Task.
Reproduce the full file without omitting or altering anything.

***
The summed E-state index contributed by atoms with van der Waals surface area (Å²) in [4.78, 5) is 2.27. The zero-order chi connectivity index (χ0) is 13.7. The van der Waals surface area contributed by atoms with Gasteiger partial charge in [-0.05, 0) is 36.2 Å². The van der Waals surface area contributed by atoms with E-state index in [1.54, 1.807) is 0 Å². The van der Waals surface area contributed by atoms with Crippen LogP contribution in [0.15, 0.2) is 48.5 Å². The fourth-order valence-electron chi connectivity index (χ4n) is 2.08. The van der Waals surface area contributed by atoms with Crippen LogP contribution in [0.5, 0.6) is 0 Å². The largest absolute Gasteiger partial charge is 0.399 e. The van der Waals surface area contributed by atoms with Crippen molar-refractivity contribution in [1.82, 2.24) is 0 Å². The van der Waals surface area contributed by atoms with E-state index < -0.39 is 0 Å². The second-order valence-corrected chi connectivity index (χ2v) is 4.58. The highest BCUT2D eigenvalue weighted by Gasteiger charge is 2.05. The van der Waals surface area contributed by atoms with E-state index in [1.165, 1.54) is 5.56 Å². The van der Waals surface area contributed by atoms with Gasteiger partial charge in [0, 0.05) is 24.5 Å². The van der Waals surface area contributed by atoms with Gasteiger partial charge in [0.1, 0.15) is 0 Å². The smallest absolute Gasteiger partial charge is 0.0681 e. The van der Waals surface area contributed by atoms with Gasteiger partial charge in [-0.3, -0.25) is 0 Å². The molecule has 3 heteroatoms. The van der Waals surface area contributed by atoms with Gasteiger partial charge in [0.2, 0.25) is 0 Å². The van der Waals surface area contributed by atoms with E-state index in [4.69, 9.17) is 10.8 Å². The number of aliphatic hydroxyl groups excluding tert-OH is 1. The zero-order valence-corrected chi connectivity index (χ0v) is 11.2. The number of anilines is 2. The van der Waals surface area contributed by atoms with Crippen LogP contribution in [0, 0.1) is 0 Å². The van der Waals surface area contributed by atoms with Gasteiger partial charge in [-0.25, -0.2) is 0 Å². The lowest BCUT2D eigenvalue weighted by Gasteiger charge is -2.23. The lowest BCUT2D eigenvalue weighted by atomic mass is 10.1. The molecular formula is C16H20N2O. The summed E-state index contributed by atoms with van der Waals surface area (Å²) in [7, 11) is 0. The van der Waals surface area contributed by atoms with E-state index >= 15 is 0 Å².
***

The summed E-state index contributed by atoms with van der Waals surface area (Å²) in [4.78, 5) is 2.27. The zero-order chi connectivity index (χ0) is 13.7. The van der Waals surface area contributed by atoms with Gasteiger partial charge in [-0.05, 0) is 36.2 Å². The van der Waals surface area contributed by atoms with E-state index in [1.54, 1.807) is 0 Å². The van der Waals surface area contributed by atoms with Crippen LogP contribution in [0.15, 0.2) is 48.5 Å². The fourth-order valence-electron chi connectivity index (χ4n) is 2.08. The van der Waals surface area contributed by atoms with Crippen LogP contribution in [0.5, 0.6) is 0 Å². The largest absolute Gasteiger partial charge is 0.399 e. The van der Waals surface area contributed by atoms with Crippen molar-refractivity contribution in [1.82, 2.24) is 0 Å². The van der Waals surface area contributed by atoms with E-state index < -0.39 is 0 Å². The second-order valence-corrected chi connectivity index (χ2v) is 4.58. The highest BCUT2D eigenvalue weighted by Gasteiger charge is 2.05. The van der Waals surface area contributed by atoms with E-state index in [1.165, 1.54) is 5.56 Å². The van der Waals surface area contributed by atoms with Gasteiger partial charge in [0, 0.05) is 24.5 Å². The van der Waals surface area contributed by atoms with Gasteiger partial charge in [0.1, 0.15) is 0 Å². The smallest absolute Gasteiger partial charge is 0.0681 e. The van der Waals surface area contributed by atoms with Gasteiger partial charge in [-0.3, -0.25) is 0 Å². The molecule has 3 heteroatoms. The van der Waals surface area contributed by atoms with Gasteiger partial charge in [0.2, 0.25) is 0 Å². The van der Waals surface area contributed by atoms with E-state index in [4.69, 9.17) is 10.8 Å². The number of aliphatic hydroxyl groups excluding tert-OH is 1. The zero-order valence-corrected chi connectivity index (χ0v) is 11.2. The number of anilines is 2. The van der Waals surface area contributed by atoms with Crippen LogP contribution in [0, 0.1) is 0 Å². The van der Waals surface area contributed by atoms with Gasteiger partial charge in [-0.25, -0.2) is 0 Å². The lowest BCUT2D eigenvalue weighted by Gasteiger charge is -2.23. The lowest BCUT2D eigenvalue weighted by atomic mass is 10.1. The molecular formula is C16H20N2O. The summed E-state index contributed by atoms with van der Waals surface area (Å²) in [7, 11) is 0. The van der Waals surface area contributed by atoms with E-state index >= 15 is 0 Å².